I was born on an urban kibbutz in Brooklyn, where everyone spoke Hebrew, and dreamed of establishing or joining a kibbutz in Palestine. I had a typical New York Jewish childhood of the ‘50s, going to school, playing on the streets and taking piano and guitar lessons.
I joined a Zionist youth movement at the age of ten, and I longed to realize the kibbutz dream for myself. I came here to live on a kibbutz in 1963 because I believed that was a model for humanity, not only for Israel, a collective, egalitarian, democratic way to organize how human beings live together. I also considered myself a Zionist, and believed in the Jewish right to national self-determination like any other nation. [On kibbutz] I was a shepherd and a part-time music teacher. There was no television in Israel (it only arrived in 1968) and the outer world, the conflict, seemed rather dormant.
I always believed in peace. Even back in the States I was supporting the Civil Rights Movement and Martin Luther King. Then along came the Six Day War, the 1967 war. Kibbutz Barkai, where I lived, was three and a half kilometers from the West Bank border. My friends and I, who had come together to the kibbutz, were assigned the responsibility of defending the kibbutz in case it was attacked. We were very young, and we had one day of training.
On the eve of the war, I felt very vulnerable and threatened. Radio Ramallah was a very popular radio station at the time because it was the best source of rock and roll. On the eve of the war, Radio Ramallah and Radio Cairo broadcast programs where people were saying, "We are coming to get you." I totally identified with the sense of vulnerability, of being threatened, and having to defend ourselves. Then the war broke out and after six days it was over. Everyone felt a tremendous sense of relief. Within six days everything had been transformed. I didn't realize at that point to what degree everything was transformed. There was a sense of euphoria, and very few people were concerned with the implications of what had happened. There were a handful of people, like the philosopher Yeshayahu Leibowitz, who said we had to immediately give back all of the territories. Some said we should use the territory as a negotiating card - territories in exchange for peace. Most people—and I was also part of this—just felt relief that we could go about our lives without feeling threatened.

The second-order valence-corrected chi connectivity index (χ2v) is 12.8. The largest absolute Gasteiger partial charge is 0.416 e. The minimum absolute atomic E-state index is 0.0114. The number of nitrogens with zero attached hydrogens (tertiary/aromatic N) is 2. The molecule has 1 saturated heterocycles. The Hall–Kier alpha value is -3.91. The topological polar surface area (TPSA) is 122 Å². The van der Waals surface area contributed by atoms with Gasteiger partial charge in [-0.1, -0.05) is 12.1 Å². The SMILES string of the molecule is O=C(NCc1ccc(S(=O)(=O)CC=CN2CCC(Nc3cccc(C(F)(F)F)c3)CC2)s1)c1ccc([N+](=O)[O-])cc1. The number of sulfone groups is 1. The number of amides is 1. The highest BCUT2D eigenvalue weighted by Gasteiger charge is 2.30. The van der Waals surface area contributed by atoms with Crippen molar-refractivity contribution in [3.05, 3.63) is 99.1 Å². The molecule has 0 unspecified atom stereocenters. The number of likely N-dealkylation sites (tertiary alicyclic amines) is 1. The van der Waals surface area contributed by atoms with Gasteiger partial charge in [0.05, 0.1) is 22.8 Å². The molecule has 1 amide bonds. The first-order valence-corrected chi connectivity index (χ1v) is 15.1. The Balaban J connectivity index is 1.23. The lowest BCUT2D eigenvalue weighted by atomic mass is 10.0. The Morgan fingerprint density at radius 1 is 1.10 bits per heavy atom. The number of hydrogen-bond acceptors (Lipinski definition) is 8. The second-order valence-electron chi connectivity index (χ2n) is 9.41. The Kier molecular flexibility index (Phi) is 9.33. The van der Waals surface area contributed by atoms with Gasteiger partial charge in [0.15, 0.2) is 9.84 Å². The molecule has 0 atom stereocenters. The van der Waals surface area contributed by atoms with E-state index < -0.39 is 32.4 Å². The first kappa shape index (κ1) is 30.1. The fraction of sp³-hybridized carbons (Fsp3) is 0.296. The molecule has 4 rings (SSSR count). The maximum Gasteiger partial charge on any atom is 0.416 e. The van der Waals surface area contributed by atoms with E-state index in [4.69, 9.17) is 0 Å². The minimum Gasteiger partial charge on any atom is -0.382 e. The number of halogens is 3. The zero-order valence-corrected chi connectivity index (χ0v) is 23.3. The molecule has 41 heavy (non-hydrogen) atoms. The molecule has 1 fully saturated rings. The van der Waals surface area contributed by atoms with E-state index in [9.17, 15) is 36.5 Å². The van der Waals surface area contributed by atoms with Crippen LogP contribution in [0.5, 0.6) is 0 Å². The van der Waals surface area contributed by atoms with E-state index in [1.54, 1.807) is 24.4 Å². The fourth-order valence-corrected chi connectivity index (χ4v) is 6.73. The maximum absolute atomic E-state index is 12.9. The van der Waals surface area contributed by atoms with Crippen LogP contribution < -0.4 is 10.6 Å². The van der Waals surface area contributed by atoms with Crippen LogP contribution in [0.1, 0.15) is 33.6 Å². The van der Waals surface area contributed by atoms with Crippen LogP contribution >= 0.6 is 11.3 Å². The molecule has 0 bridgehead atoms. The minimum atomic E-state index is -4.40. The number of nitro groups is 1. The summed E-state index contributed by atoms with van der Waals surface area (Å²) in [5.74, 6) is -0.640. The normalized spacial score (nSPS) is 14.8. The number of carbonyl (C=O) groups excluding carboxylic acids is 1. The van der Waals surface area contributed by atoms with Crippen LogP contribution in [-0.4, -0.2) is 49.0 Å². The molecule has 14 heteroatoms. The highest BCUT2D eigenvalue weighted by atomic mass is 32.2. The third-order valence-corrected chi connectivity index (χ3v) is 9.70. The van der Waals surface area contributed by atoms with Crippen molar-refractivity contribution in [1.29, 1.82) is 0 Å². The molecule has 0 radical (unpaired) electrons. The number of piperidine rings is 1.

We were also very curious to visit these new territories. We went in groups, we had this big truck at the kibbutz and we got into the truck and toured the West Bank. We had a five-day tour of the Sinai going down to the Suez Canal and we had a tour of the Golan Heights. It was a discovery, a curiosity about the neighbors. I remember the astonishment I felt that Bethlehem was just ten minutes away from Jerusalem. I thought it was another world...yet it's so close. It was basically curiosity. There was one person on our kibbutz who refused in principle to even cross the [Green] Line. The rest of us weren't saying this land is ours, but we were curious. I do remember a little child in the West Bank, taking a stick and pointing it at us. That image stuck with me.
In 1973, the Yom Kippur War, the October War, I was in the IDF. I was called up with most of the younger generation, and it was total chaos, nobody knew what was happening. I spent the next eight months in combat duty on the Syrian front. I always felt what I was doing in the army was defensive and not offensive. I served in the IDF reserves for twenty years, always carrying a rifle. I never fired it, because I never had a reason to, but I always carried it. I came off eight months of being on the front lines with a very different perspective. Suddenly I had a very deep, profound, experience with the conflict. My conclusion was that that status quo was totally untenable; we could not occupy the West Bank, Gaza, the Golan Heights and Sinai indefinitely. We had to work towards a solution, and here was an opportunity to do so. It was unfortunate that it took a war to put things in motion, but we now know in retrospect that this was Sadat's strategy, a partial military action to put things in motion.
I had completed two years of studies in literature at Tel Aviv University, and I began going to demonstrations, and did somehow manage to complete my studies. I eventually left the kibbutz and moved to the city. I had just accepted a job setting up the Modern Literature program at the newly established Open University, when in November 1977 I attended the 20th anniversary celebration of New Outlook Magazine, which was founded in 1957 as a joint Jewish-Arab initiative in Israel, an English language monthly based in Tel Aviv, which included analysis of the conflict and the reality in Israel and the region. It was also intended as a catalyst for dialogue and initiatives for peace. I was given an opportunity to become involved, to be plugged in to the making and changing of history, and for the next thirteen years I worked in all sorts of capacities at New Outlook.